Wednesday, June 26, 2013
Supreme Court strikes down DOMA - what are Immigration consequences?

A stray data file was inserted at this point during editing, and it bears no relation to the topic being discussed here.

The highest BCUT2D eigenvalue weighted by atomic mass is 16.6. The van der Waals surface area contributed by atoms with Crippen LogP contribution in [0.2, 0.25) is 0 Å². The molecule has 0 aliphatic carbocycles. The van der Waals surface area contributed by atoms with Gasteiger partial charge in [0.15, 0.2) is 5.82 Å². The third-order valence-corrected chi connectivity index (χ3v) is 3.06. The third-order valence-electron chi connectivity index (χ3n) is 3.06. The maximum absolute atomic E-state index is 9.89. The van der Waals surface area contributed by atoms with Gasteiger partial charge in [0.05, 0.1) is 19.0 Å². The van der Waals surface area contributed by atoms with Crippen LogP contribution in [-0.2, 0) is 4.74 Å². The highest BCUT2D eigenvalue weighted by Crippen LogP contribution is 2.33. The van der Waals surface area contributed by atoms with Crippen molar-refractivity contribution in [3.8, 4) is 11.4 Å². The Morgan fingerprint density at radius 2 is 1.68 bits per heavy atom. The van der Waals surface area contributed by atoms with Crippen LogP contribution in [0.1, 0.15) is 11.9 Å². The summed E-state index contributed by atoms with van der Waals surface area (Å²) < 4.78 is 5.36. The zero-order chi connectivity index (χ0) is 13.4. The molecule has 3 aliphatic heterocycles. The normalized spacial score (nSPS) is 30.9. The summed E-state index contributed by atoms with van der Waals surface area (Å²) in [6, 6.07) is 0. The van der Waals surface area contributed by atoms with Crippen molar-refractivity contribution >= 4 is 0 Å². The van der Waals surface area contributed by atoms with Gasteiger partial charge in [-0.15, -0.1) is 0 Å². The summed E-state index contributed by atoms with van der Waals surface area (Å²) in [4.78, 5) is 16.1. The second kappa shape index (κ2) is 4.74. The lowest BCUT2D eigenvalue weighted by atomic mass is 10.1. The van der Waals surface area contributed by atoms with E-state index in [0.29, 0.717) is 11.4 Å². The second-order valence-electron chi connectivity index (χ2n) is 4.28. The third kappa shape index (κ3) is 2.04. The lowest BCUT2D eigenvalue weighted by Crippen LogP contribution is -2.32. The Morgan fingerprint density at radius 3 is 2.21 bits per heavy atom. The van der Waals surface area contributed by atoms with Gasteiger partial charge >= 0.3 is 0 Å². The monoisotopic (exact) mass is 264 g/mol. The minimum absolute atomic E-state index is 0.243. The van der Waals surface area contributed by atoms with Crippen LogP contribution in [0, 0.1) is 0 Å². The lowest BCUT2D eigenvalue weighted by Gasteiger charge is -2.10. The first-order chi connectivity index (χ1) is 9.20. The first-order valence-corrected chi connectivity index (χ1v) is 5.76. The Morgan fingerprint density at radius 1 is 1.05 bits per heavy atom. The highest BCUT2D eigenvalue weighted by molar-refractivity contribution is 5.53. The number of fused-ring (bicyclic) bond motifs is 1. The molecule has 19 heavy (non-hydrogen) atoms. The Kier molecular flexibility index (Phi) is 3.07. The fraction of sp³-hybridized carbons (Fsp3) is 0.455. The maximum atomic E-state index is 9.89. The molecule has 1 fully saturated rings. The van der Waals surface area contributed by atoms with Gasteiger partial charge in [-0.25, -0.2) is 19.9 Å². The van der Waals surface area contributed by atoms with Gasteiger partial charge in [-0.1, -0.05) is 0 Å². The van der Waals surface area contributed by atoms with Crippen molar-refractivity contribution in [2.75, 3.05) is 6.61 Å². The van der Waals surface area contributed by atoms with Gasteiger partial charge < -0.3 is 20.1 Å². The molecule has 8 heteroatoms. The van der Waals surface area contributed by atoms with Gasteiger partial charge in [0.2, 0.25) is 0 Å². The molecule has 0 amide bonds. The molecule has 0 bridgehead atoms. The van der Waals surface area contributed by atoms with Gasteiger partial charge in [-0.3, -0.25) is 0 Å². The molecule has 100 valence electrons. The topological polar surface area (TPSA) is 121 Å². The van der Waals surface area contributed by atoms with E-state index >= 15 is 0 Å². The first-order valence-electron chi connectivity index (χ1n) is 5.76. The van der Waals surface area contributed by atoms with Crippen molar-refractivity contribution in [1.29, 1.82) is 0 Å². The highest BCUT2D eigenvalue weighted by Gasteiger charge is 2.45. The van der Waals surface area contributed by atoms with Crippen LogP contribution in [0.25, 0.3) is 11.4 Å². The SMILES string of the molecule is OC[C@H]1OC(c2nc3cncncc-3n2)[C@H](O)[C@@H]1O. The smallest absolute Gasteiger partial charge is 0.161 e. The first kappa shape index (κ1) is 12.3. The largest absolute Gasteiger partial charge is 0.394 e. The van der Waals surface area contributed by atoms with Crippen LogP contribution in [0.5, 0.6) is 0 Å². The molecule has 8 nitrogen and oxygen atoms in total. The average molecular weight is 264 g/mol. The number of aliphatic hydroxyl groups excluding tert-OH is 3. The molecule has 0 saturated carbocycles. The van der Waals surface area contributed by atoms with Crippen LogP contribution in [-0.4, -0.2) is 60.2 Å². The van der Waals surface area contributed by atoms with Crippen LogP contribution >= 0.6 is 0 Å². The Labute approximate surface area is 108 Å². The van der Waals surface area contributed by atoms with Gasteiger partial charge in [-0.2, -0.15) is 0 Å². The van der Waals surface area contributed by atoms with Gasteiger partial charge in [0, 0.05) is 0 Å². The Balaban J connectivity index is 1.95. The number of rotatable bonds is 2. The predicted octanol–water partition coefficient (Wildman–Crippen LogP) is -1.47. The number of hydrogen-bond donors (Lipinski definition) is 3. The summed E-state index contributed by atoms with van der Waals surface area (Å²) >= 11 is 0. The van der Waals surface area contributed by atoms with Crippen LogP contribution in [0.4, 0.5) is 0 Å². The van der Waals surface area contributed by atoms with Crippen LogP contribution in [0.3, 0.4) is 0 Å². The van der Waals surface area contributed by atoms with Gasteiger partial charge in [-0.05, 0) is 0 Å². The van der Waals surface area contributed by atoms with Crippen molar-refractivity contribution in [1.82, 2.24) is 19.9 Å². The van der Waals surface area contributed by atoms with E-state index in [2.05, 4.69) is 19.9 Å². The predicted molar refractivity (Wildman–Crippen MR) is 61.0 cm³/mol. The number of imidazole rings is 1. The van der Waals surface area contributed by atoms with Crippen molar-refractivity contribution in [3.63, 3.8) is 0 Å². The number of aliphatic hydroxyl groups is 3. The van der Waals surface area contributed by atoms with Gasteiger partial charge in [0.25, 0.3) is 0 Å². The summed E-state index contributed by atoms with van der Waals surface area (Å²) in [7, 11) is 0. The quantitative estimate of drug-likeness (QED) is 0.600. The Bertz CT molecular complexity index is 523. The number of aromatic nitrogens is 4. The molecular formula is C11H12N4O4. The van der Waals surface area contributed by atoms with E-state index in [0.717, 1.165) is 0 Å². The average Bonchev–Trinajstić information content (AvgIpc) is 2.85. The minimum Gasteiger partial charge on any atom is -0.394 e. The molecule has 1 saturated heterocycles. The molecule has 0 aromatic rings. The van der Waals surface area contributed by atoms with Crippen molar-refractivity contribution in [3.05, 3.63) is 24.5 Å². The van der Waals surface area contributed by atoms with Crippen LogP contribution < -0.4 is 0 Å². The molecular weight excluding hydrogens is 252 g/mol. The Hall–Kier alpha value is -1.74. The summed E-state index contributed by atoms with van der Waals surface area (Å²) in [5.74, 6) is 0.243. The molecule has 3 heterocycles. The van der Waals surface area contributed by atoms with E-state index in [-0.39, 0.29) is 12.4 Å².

With the demise of the Defense of Marriage Act, commonly referred to as DOMA, the path toward same sex or gay spousal immigration rights has been paved. While no statement has yet been released by the US Citizenship and Immigration Services (USCIS), it is difficult to define any grounds that USCIS might rely on to continue its past ban on recognizing same sex marriages. "The federal statute is invalid [DOMA], for no legitimate purpose overcomes the purpose and effect to disparage and to injure those whom the State, by its marriage laws, sought to protect in personhood and dignity,” Justice Anthony Kennedy wrote in the majority opinion. “By seeking to displace this protection and treating those persons as living in marriages less respected than others, the federal statute is in violation of the Fifth Amendment.” Perhaps most importantly for same sex partners seeking immigration benefits, DOMA was not struck down on 10th Amendment arguments, i.e. making gay marriage a purely State’s Rights issue. Rather DOMA was struck down on 5th Amendment grounds. As such there appears no legal wall behind which USCIS may hide its current anti-same sex marriage stance. If a state or nation recognizes same sex marriage, the federal government – USCIS included – may not displace, disparage, or cause injury to same sex married spouses. In other words, regardless of how USCIS reacts to the Supreme Court decision, those that attempt to file cases based on same sex marriage appear to have a very solid case should USCIS deny a case and the case then be taken up on appeal to federal court. Whether a few test cases will be needed to prod USCIS in line with the Supreme Court’s decision or whether USCIS will actively reach out to the LGBT community to assist them in filing their petitions remains to be seen. Christopher M. Pogue, Esq. is Of Counsel with the Fleischer Law Firm, LLC in Cincinnati, Ohio. His law practice specializes in representing individuals, families, and businesses around the United States and around the world in US immigration matters.